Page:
There are two places these XID’s need to be entered. The manifest.xml file and the controllers/data.js file. First we edit the manifest.xml file and replace the default XID with the one from our track.

Then we edit the data.js file and do the same.

Now open up your LP in iTunes, play the first song and admire your work. These same steps need to be done for every song on the LP.

Let’s add some lyrics to our song next. The lyrics are just an image file located in the images/songs/ folder. They are named simply lyrics01.jpg and so on. You can either just create a simple image with text in it or get creative. What about scanning lyrics from the original vinyl/CD art? You could go even further and scribble the lyrics down on paper then scan it in.

Replicate these steps for each song and remember to be creative. The LP will only be as cool as you want it to be. I like to think of it as digital scrap-booking. If you love the music, you will be inspired to go all out.

If you create an LP and use XID’s from songs purchased through iTunes, you could give the LP to someone else. As long as they also purchased the songs in iTunes, it will work for them. You could also find a small local band that you dig and create one for them. That should get you some backstage passes.

How-To: Image OS X and Boot Camp to a New Mac

You get a new Mac and even though you know you should, you don’t want to start over from scratch and reload the whole system. To make matters worse, you have Boot Camp installed and really don’t want to start over on the Windows side. So, here’s how you can image both OS’s to a new machine using free tools.

You need to download the Carbon Copy Cloner and Winclone software packages. CCC was created by Mike Bombich and has been used for years to clone Mac machines. It is the standard tool for this job. Winclone is made by Twocanoes Software and this is what we will use to image the Windows Boot Camp partition.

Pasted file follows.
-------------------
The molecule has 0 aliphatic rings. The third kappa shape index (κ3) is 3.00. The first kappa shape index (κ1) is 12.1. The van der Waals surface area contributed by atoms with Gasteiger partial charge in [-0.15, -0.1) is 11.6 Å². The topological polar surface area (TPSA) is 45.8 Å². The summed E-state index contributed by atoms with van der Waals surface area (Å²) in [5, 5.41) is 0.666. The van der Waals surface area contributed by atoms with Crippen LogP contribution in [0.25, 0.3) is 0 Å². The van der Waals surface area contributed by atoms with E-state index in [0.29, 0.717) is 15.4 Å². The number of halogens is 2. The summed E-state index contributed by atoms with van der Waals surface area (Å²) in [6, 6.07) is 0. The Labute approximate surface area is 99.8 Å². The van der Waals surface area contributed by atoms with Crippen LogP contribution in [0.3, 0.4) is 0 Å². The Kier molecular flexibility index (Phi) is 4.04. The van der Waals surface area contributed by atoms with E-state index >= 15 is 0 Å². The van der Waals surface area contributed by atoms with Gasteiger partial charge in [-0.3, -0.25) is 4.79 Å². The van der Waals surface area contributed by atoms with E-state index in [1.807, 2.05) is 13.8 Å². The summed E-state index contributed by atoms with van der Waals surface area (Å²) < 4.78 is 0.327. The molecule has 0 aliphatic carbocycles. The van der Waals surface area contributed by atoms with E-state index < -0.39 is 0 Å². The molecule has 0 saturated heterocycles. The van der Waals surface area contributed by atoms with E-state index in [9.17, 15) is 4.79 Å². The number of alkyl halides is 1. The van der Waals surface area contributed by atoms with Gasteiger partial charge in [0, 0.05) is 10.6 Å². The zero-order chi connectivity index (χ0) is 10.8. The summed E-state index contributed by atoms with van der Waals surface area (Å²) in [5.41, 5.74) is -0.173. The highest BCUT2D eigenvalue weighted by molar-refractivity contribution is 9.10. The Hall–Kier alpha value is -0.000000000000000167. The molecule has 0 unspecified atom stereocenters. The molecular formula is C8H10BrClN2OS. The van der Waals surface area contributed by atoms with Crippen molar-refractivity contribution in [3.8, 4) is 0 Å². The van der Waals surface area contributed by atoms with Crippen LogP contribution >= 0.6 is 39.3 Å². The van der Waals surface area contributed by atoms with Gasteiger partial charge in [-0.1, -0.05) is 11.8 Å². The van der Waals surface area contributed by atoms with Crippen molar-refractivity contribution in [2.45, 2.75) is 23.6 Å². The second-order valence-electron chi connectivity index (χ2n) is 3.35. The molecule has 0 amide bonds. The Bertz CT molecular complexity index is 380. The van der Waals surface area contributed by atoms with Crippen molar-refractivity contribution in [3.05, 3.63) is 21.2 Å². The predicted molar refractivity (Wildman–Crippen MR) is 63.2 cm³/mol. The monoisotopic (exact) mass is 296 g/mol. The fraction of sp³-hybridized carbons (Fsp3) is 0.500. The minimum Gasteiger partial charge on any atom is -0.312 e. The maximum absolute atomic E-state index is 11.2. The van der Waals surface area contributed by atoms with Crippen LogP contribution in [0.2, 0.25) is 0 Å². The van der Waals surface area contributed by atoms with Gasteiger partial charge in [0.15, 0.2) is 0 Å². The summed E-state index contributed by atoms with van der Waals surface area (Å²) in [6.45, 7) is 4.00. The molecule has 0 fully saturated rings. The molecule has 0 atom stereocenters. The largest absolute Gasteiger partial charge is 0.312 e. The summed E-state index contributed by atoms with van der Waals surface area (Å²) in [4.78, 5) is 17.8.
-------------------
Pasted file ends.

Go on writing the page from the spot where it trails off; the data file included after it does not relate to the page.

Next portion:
Let’s Get Started

Lets start off with Winclone first. After you install the app and run it for the first time, it will tell you it needs to download and install NTFSProgs. Click the download button and install NTFSProgs by following the wizard. The NTFSProgs software allows Winclone to properly read NTFS formatted partitions.

Now run Winclone again and select your Boot Camp partition in the Source dropdown. You can write some notes in the Item Description field if you’d like. When you’re ready, click the Image… button.

It will prompt you for a name and location to save the image to.

Now we wait for Winclone to do its work. When it’s completed, this dialog box will appear. You can now quit Winclone.

Carbon Copy Cloner is a little different in that it can image from your old machine to your new one using a Firewire or network connection. For this tutorial we’ll use the Firewire method. Setup your new machine and connect a Firewire cable between the two Macs. On the new Mac, hit the power button and hold down the “T” key on the keyboard until you see the Firewire symbol on the screen. This boots it into Target Disk Mode where it will act as if it’s just an external Firewire hard drive. On your old Mac we need to launch Carbon Copy Cloner. Your Source Disk drive is your local drive and the Target Disk is the Firewire drive. Click the Clone button and off we go.

After CCC is finished, reboot the new Mac and it should be identical to the original. From here on out, we are done with the old machine. When we imaged the Mac partition, we also brought along the Winclone image with it so now we can restore that image on our new Mac. Launch the Boot Camp Assistant in the utilities folder to create a new Windows partition.

Launch Winclone and click on the Restore tab. Click the Select Image button and browse to your Windows image. Mine was in the Documents folder.

Restore it to your newly created Boot Camp partition.

You know have a new Mac that’s a complete clone of your old one, Boot Camp and all. Windows will probably complain, as it always does, about drivers. Just insert your OS X DVD while in Windows and let it re-install the Boot Camp drivers for you. Of course, starting over from scratch is cleaner but sometimes you just don’t have the time. Proper cloning offers a reasonably quick solution.